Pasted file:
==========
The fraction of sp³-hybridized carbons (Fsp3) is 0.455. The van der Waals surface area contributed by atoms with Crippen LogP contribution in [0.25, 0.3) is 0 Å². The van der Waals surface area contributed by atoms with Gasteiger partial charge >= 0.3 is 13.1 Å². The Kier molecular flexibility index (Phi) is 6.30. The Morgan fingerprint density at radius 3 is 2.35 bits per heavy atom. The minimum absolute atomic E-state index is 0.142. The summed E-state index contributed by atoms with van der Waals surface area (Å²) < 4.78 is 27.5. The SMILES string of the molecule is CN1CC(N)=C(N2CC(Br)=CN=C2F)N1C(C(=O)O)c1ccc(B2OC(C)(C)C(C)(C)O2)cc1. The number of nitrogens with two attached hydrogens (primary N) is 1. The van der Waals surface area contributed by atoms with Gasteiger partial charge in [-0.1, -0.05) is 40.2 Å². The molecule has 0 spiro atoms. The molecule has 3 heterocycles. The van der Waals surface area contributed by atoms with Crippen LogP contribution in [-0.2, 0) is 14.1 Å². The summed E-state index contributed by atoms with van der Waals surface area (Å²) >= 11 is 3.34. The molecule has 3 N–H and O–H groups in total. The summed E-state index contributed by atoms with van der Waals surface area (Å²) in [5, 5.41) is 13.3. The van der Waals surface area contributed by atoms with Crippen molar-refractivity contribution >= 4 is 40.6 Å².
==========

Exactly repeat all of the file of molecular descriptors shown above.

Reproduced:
The fraction of sp³-hybridized carbons (Fsp3) is 0.455. The van der Waals surface area contributed by atoms with Crippen LogP contribution in [0.25, 0.3) is 0 Å². The van der Waals surface area contributed by atoms with Gasteiger partial charge >= 0.3 is 13.1 Å². The Kier molecular flexibility index (Phi) is 6.30. The Morgan fingerprint density at radius 3 is 2.35 bits per heavy atom. The minimum absolute atomic E-state index is 0.142. The summed E-state index contributed by atoms with van der Waals surface area (Å²) < 4.78 is 27.5. The SMILES string of the molecule is CN1CC(N)=C(N2CC(Br)=CN=C2F)N1C(C(=O)O)c1ccc(B2OC(C)(C)C(C)(C)O2)cc1. The number of nitrogens with two attached hydrogens (primary N) is 1. The van der Waals surface area contributed by atoms with Gasteiger partial charge in [-0.1, -0.05) is 40.2 Å². The molecule has 0 spiro atoms. The molecule has 3 heterocycles. The van der Waals surface area contributed by atoms with Crippen LogP contribution in [-0.2, 0) is 14.1 Å². The summed E-state index contributed by atoms with van der Waals surface area (Å²) >= 11 is 3.34. The molecule has 3 N–H and O–H groups in total. The summed E-state index contributed by atoms with van der Waals surface area (Å²) in [5, 5.41) is 13.3. The van der Waals surface area contributed by atoms with Crippen molar-refractivity contribution >= 4 is 40.6 Å².